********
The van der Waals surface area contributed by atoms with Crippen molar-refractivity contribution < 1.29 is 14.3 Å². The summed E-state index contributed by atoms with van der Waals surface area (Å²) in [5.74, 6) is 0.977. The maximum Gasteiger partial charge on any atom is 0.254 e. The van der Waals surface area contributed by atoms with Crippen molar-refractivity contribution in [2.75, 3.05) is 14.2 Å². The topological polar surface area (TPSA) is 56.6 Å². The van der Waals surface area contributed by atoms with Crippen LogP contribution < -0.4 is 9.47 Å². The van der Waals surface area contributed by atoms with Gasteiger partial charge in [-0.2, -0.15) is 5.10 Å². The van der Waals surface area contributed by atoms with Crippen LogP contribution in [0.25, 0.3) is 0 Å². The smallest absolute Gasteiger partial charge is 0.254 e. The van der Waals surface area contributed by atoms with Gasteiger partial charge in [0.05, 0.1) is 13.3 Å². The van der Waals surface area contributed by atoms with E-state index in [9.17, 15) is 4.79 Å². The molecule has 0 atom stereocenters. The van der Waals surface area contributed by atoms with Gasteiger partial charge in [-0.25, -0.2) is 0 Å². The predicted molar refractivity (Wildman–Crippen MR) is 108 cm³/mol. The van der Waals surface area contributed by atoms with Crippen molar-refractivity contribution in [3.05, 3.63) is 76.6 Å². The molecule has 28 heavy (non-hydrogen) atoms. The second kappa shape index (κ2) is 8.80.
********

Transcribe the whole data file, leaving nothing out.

The van der Waals surface area contributed by atoms with Crippen molar-refractivity contribution < 1.29 is 14.3 Å². The summed E-state index contributed by atoms with van der Waals surface area (Å²) in [5.74, 6) is 0.977. The maximum Gasteiger partial charge on any atom is 0.254 e. The van der Waals surface area contributed by atoms with Crippen molar-refractivity contribution in [2.75, 3.05) is 14.2 Å². The topological polar surface area (TPSA) is 56.6 Å². The van der Waals surface area contributed by atoms with Crippen LogP contribution < -0.4 is 9.47 Å². The van der Waals surface area contributed by atoms with Gasteiger partial charge in [-0.2, -0.15) is 5.10 Å². The van der Waals surface area contributed by atoms with Crippen LogP contribution in [0.25, 0.3) is 0 Å². The smallest absolute Gasteiger partial charge is 0.254 e. The van der Waals surface area contributed by atoms with Gasteiger partial charge in [0.05, 0.1) is 13.3 Å². The van der Waals surface area contributed by atoms with E-state index in [9.17, 15) is 4.79 Å². The molecule has 0 atom stereocenters. The van der Waals surface area contributed by atoms with Gasteiger partial charge in [-0.25, -0.2) is 0 Å². The predicted molar refractivity (Wildman–Crippen MR) is 108 cm³/mol. The van der Waals surface area contributed by atoms with Crippen molar-refractivity contribution in [3.05, 3.63) is 76.6 Å². The molecule has 28 heavy (non-hydrogen) atoms. The second kappa shape index (κ2) is 8.80.